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"...but Swisher’s low contact approach should disqualify him from hitting higher than sixth in the lineup."

Swisher's career .360 OBP and .825 OPS should disqualify him from hitting _lower_ than sixth in the loneup.
I love the OBP. Love it. But he generally performs better when he's in the lower 3rd of the lineup. Plus, when you have a guy like Swisher hitting sixth or seventh, that means your lineup is loaded. That's a good thing.
So do you mean "the" lineup, or "this" lineup?

Thought there might be another tweak to lineup construction that's been discoverd.
Over the last three years (2007-2009)... AVG/OBP/SLG/OPS

Batting 2nd (291 AB) - .247/.362/.474/.836
Batting 3rd (302 AB) - .265/.382/.467/.849

Batting 6th (255 AB) - .235/.357/.431/.788
Batting 7th (243 AB) - .239/.343/.461/.804

If you want to stretch and use a smaller sample size...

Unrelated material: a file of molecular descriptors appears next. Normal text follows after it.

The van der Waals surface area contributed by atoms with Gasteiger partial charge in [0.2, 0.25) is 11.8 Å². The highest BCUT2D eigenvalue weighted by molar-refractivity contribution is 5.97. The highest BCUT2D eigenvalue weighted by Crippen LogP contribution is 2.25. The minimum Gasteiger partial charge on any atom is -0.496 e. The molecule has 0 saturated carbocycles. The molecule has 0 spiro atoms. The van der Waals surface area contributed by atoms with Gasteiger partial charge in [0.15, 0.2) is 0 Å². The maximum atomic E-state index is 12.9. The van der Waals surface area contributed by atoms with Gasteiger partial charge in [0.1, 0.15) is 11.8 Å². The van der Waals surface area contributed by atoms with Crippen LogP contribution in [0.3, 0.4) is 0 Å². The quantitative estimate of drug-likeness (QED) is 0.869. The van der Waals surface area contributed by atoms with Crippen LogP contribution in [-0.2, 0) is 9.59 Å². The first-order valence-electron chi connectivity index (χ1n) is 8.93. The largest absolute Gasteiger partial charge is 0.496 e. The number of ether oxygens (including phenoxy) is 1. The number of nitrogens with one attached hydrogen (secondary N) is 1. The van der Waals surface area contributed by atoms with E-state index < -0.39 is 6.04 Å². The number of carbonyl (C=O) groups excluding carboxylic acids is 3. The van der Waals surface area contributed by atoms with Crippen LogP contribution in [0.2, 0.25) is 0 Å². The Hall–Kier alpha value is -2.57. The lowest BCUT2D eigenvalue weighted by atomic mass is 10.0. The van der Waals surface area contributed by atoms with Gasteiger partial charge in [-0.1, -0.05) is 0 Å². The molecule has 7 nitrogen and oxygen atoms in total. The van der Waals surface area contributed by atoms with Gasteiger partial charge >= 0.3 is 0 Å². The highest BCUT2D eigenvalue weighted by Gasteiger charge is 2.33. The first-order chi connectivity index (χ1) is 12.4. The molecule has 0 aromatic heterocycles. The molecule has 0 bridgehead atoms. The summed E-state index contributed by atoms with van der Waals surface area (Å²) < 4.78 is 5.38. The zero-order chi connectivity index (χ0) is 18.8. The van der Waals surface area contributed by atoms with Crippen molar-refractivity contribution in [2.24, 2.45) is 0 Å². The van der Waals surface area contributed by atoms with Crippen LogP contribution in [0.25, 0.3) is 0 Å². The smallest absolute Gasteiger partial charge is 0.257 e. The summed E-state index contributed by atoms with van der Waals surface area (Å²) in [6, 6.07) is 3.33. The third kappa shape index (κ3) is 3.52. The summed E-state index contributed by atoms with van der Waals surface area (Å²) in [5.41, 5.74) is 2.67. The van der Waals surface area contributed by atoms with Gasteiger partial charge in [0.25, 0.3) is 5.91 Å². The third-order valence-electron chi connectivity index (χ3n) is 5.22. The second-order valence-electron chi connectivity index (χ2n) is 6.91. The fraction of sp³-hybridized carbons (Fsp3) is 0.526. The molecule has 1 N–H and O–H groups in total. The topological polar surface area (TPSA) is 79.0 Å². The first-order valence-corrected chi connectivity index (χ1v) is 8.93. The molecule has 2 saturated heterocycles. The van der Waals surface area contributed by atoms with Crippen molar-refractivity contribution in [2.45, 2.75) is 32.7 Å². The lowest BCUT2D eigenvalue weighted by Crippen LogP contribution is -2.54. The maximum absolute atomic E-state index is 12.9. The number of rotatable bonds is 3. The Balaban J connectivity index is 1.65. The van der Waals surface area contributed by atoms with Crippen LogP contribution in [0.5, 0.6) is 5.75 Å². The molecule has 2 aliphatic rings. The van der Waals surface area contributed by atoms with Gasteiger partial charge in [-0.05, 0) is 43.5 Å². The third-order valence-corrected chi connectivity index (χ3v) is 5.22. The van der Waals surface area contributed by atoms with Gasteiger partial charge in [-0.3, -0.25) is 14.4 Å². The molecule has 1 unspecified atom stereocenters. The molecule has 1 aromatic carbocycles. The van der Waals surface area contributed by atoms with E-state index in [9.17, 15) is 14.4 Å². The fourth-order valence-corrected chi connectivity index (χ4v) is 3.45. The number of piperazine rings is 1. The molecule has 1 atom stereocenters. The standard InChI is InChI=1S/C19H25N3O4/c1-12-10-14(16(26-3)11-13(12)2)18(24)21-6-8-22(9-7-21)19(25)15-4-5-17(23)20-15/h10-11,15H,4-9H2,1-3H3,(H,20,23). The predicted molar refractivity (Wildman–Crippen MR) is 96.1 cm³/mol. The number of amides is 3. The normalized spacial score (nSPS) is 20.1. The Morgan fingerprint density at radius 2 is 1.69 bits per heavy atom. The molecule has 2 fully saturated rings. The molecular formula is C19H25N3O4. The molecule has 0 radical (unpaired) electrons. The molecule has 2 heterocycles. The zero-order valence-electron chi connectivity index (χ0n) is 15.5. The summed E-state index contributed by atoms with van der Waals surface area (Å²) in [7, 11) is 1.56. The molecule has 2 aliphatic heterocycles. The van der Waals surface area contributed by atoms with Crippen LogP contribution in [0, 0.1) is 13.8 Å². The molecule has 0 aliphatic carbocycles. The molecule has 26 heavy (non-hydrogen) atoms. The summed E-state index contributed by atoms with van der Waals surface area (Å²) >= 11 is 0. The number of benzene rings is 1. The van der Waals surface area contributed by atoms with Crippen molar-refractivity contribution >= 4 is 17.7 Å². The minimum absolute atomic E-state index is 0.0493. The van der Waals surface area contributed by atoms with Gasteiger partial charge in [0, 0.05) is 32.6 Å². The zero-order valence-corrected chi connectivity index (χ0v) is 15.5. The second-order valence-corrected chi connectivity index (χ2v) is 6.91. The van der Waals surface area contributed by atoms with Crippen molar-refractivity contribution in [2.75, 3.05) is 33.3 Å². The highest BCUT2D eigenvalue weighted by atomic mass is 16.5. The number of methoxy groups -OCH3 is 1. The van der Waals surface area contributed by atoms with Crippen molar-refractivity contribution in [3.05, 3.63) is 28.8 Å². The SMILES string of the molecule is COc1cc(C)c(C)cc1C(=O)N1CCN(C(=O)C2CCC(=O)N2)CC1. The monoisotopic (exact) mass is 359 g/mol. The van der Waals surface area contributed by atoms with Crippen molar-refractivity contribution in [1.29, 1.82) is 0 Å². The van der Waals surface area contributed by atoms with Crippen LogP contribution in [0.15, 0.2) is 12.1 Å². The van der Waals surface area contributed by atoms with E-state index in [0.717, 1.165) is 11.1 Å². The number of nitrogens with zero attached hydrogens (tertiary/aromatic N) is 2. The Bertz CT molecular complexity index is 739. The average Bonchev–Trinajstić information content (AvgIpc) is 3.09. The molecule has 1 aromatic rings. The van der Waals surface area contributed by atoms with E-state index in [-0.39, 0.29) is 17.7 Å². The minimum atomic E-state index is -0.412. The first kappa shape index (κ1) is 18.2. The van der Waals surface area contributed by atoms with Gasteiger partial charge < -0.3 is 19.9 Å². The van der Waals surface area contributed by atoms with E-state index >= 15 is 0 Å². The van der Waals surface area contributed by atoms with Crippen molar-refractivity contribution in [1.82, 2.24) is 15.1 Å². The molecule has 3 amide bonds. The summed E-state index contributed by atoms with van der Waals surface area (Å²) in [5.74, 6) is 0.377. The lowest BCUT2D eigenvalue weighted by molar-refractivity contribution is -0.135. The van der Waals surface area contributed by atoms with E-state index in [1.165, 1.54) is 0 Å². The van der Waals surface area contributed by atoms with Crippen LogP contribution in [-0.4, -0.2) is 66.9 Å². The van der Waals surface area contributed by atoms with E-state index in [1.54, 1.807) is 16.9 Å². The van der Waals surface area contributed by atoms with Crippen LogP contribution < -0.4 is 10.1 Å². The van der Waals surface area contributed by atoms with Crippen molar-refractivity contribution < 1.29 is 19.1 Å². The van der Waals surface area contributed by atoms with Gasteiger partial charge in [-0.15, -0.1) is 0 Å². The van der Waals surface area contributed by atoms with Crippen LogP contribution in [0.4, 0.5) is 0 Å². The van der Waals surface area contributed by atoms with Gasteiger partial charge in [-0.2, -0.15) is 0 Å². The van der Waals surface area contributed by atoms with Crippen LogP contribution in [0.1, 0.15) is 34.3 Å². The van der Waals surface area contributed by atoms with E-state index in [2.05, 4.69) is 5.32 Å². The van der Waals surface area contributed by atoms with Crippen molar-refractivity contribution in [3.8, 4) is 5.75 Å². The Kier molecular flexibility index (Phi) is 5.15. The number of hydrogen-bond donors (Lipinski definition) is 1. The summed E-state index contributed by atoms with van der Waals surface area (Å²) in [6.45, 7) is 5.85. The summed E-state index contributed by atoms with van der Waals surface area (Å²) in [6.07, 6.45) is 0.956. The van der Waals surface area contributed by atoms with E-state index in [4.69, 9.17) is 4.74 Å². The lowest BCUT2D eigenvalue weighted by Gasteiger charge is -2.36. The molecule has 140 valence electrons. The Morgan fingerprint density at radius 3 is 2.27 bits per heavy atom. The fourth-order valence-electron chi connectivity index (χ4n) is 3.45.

Batting 8th (187 AB) - .251/.376/.503/.879

2007 was with the A's, 2008 was with the White Sox, 2009 with the Yankees.

For 2009 (His Yankee Year)
Batting 2nd (76 AB) - .250/.356/.474/.830
Batting 5th (61 AB) - .230/.347/.508/.855

Batting 6th (162 AB) - .228/.347/.426/.773
Batting 7th (56 AB) - .250/.368/.518/.886
Batting 8th (97 AB) - .289/.426/.577/1.003

So I would say, based on this three year sample size (which is larger than 10 games) if he has an aversion to anything, it is hitting sixth in a lineup, and prefers hitting 8th. At best, the difference hitting in the top third and the bottom third is negligible, and at worst, he has a better track record batting 2nd or 3rd or 8th.

Last year's 60 AB or so in each slot isn't much of a sample size, so I'm inclined to think that the difference is negligible. He would be qualified to hit anywhere in a lineup, and has nothing to do with hitting between Jeter and Teixeira.
Also, it’s probably not a coincidence his recent slide has corresponded with a move to the second spot in the Yankee batting order. Normally, it’s a luxury for a hitter to be sandwiched between Derek Jeter and Mark Teixeira, but Swisher’s low contact approach should disqualify him from hitting higher than sixth in the lineup.